In todays global arena, its tough to find a career with a little job security. Here, puzzler Lee Coltman makes the case for monsters. Monsters not only get remembered but also get the best perks. Who, after all, wouldnt like to take out their frustrations by trashing the occasional city? And the hours? Who tells Godzilla when to work?
|1. Echidne was the mother of three of the most famous monsters of Greek myth. Her eldest had a dog-like body, many snaky, venomous heads and amazing powers of regeneration. Since the touch of its foul breath was deadly, Heracles didnt breathe as he grappled with it. He was finally able to cut off the central head, which was immortal and made partly from gold, and bury it still hissing under a boulder.
2. This once-beautiful woman had enraged Athene by bedding Poseidon. The result: you wouldnt want to meet her or her sisters on a blind date, unless you meant blind literally.
3. In revenge for the death of her mate at the hands of Enki, this Babylonian dragon sought the destruction of all the gods until she was killed by the young god Marduk. But her death was not in vain: her body was used to make the universe (the sky), her blood to make mankind, and her eyes became the source of the Tigris and Euphrates rivers.
4. This monster was, some say, another of the brood of Echidne. She was given a riddle by the three fates, asked it to all who encountered her, and devoured those whose answers were incorrect. She committed suicide by throwing herself off a mountain after a certain lame man answered correctly.
5 & 6. Being near these two was to be caught between the devil and the deep blue sea. When that most intrepid of heroes accidentally steered his ship too close, six of his sailors were eaten by one of them, a six-headed, 12-footed monster with a cry that sounded like the whimper of a new-born puppy. The other, a daughter of Mother Earth, threatened to swallow the ship whole in her giant, sucking maw.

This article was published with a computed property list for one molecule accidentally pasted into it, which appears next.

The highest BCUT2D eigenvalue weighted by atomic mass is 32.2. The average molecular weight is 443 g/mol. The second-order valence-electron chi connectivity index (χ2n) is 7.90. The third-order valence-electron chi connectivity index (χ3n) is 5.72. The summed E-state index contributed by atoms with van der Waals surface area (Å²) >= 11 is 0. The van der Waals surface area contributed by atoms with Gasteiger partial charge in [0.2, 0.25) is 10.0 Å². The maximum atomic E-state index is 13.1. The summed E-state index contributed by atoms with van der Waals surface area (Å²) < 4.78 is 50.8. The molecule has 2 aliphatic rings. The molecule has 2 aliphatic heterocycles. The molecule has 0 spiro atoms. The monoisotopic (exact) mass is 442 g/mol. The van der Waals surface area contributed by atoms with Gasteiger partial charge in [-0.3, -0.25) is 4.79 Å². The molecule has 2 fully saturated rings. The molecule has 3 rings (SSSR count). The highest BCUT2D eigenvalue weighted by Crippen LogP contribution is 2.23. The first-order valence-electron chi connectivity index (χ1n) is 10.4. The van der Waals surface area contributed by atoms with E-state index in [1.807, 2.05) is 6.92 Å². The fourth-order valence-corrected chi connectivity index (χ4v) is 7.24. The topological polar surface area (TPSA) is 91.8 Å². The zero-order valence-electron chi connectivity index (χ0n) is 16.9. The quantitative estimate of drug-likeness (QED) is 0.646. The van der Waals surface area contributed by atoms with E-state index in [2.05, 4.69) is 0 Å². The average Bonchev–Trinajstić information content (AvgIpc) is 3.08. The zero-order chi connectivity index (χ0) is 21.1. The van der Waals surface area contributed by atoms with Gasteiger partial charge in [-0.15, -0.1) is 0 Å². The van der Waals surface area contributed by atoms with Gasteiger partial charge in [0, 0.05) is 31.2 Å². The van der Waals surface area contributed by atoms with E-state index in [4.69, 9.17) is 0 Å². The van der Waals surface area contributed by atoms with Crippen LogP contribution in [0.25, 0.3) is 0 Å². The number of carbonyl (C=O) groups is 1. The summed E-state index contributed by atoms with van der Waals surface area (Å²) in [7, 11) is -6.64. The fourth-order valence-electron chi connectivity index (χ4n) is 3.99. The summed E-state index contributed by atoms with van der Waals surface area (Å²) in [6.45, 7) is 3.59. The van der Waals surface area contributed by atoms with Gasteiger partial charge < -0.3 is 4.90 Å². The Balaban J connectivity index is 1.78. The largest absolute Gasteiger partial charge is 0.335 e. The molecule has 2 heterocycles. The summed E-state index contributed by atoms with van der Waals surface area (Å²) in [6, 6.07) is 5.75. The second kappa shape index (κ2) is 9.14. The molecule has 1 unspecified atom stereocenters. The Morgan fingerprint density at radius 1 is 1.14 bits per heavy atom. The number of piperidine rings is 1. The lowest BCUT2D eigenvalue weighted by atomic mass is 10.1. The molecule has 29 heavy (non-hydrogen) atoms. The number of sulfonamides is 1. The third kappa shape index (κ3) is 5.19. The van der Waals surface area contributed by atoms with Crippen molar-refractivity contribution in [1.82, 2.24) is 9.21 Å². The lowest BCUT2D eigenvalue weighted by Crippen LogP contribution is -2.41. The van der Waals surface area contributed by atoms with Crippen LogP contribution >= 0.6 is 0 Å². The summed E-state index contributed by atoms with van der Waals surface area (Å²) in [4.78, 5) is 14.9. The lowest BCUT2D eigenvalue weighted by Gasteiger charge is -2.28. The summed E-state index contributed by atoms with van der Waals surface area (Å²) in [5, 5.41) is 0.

7. This Norse monster was a wolf destined to devour Odin at the end of time. The gods had no success in overcoming his enormous strength until they tried a thin, dwarf-made ribbon named Gleipnir that was fashioned from the noise made by the footfall of a cat, the roots of a mountain, a womans beard, the breath of fishes, the sinews of a bear, and a birds spittle.
8. This monster is one of Lokis many offspring. Thor first encountered it in the land of the giants, when he was challenged to show his strength by picking up a cat. Though he strained mightily, Thor could lift only one paw, for the cat was actually this monstrous, evil serpent in disguise. Odin had sought to render the serpent harmless by throwing it into the ocean that surrounds the world. But the serpent grew to such a size that it easily spanned the entire earth, lying deep in the water and biting its tail.
|1. We are looking for the name of each philosopher described in the nine clues.
2. Send your answers by no later than December 15 to:
The Last Word c/o USC Trojan Family Magazine University of Southern California
Submissions by fax (213-821-1101) and e-mail email@example.com are also welcome. Be sure to include your name and mailing address.
3. We will award up to five $30 gift certificates from Borders Books and Music to those degenerates who correctly identify each pernicious classic. If more than five correct entries are received, winners will be drawn by lot.
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